My Body Type: Myself



Fat, skinny, thick, muscular, curvy; you might have automatically put yourself in one of the body type categories.

It feels so ingrained in me that young women must struggle with their image because we’ve been doing it for so long, but that does not have to be truth. I hope that future generations of women can grow up focusing on their health and intellect, not on their body size.

Personally, I have been labeled all of the above and still hated myself. I still didn’t believe I was ’beautiful’ because I didn’t have my ideal body. I would starve myself for days and then over exercise. Where I would start to see my ribs and I would be excited. Whatever I ate I would make myself hurl and this made me sicker than I was and very extremely weak.

Then I started going to the other extreme; binge eating and not working out at all. Where I would hold my stomach rolls and cry and hit my body till it turned blue that’s how I would punish myself.  I fought with my body and kept loathing it. Always unsatisfied, never happy. I was just disgusted with myself. So I would cover up my body trying to hide the shame I felt inside of me.

Self-hatred and shame are related but not synonymous. Shame can be healthy, the mind’s tool for helping people understand when they have done something that must not be repeated. However, the majority of shame that people experience is not a healthy tool for learning right from wrong. Instead, it is a manifestation of self-hatred, a message that when they do things wrong (or, at least, differently than they wish they had) then they are wrong, a judgment of the person and not the act.

Many people who feel shame cannot assign it to any particular action. Shame is a feeling of essential badness that I simply could not shed. As I was experiencing unhealthy shame, I felt that if others saw their real me, then nobody could possibly love them.

I wanted to turn my self-hatred into self-compassion. I needed to understand how my own self-hatred formed. This helped me develop compassion for myself. No matter what I did or did not do as a child, no matter what trauma I endured, the hurt part of me deserved love, compassion, and nurturing. No matter what, I possessed a fundamental goodness that is not touched by external events, in the same way the clouds can cover the sun but never really touch it. This was when my self-loving and body positivism journey began.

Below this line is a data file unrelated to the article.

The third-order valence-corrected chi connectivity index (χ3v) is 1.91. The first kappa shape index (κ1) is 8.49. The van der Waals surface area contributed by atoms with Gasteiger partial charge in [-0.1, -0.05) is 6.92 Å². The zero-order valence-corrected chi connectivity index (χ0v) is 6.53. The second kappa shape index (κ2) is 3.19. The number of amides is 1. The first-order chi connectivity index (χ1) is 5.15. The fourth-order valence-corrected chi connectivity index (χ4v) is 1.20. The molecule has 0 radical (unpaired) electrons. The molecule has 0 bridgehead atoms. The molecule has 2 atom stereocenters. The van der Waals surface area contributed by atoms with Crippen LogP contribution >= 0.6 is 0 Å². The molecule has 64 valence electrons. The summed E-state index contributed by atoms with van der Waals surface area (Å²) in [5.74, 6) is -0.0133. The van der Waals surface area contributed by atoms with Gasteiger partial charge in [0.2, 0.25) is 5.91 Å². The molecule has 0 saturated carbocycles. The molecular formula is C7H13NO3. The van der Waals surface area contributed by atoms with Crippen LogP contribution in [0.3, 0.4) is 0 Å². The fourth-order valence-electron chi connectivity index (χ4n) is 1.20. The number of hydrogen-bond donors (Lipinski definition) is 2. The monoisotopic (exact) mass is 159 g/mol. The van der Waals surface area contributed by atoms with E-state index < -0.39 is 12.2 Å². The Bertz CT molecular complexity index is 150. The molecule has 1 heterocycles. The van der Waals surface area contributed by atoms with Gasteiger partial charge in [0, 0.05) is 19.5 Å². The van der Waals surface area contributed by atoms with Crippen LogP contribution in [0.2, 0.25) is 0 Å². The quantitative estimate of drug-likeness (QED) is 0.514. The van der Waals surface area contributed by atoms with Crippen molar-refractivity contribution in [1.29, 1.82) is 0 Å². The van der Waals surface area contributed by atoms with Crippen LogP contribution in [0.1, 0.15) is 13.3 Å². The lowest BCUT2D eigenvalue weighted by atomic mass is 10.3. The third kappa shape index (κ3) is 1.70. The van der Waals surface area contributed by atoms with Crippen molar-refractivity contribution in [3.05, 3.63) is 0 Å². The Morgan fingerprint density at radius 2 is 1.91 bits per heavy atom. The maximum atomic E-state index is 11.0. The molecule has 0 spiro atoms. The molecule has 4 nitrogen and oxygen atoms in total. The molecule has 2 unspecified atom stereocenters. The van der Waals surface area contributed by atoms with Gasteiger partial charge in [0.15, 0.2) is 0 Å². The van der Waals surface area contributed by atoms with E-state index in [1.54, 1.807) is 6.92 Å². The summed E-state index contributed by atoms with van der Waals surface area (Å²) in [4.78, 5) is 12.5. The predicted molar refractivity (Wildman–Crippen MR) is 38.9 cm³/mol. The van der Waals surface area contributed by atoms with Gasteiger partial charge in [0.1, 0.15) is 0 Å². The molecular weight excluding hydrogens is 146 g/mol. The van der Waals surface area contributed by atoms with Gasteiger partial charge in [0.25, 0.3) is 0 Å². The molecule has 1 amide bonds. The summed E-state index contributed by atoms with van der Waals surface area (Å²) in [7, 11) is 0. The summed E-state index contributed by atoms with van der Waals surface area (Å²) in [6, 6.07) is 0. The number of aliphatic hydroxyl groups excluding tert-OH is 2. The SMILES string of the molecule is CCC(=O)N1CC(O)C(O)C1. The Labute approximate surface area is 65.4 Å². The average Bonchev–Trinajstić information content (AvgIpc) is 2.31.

Overcoming my body image has been a bit of a journey, but it’s not something that I regularly struggle with daily as it was in the past. It takes a lot of work and a lot of supporting yourself. Your self-image isn’t something that someone else can alter for you, it’s something that you have to see for yourself.

I am proud of where my body is today. It can do things once I thought was impossible. It can run, it can dance, it can bend, it can stretch, it can kick someone in the face. It’s both flexible and strong. I’ve built it like. It has survived and it is fierce and healthy, that’s the important part. It’s my home and I’m taking care of it with acceptance and love.

Beautiful people are those in life that are healthy, happy, confident, and kind. These things don’t have much to do with symmetry or size.

In actuality, living a body-positive life means embracing principles of acceptance regardless of size. That goes for your own body, and everyone else’s too. We are not meant to be clones and it is in fact in our variations that we find true beauty.

Think of everything you’ve already been through in this life. The ups and downs. The movement and the stillness. Injury and recovery. The places you’ve been and seen. Your body has held you through it all to this point. Be soft with her. She deserves your care. And right now, she deserves nothing but your appreciation.

Self-esteem and physical appearance are such vulnerable areas. There is something about how we catch our reflection in the mirror: “It doesn’t look like me,” we say, “Something is off.”   If only we could see ourselves how other people see us.

There is nothing wrong with treating yourself now and then, and you definitely shouldn’t beat yourself up over it. You also shouldn’t beat yourself up for working towards bettering yourself and your body, no matter what anyone says.

Body positivity works both ways — you should love yourself no matter what size you are, and no matter how many stretch marks you have. That doesn’t mean you have to accept where you are and remain stagnant. Change means growth, and I believe we should always be growing as humans. As long as you are healthy and treating your body how it should be, you should feel amazing.

The perfect body happens from the inside out not the outside in. How you are is who you get to be in this life. The body you are blessed with cannot be switched someone else’s. So stop wishing and wanting someone else’s body, it is pointless. Who you are nobody else gets to be you and that is your superpower. You have to LOVE who you are and love what you got. The relationship you have with yourself is the longest relationship you will have. It’s not selfish to take care of you or love yourself, that’s your responsibility.

Chant this every morning as you get up. Chant it till you believe in it.

I am strong

I am happy

I am healthy

I am worthy.

The more you say it the more you create that energy. You are who you say you are. So stop saying you’re fat, you’re slow, you’re not good enough. Not only will your life change your body will change.

How to create the perfect body?  Understand you already have it, you now need to own it and love it, uncondionally.
Photography credits Carl Spies

(His Instagram @CarlSpies7 )

Practice daily. Stay Humble. Stay safe.



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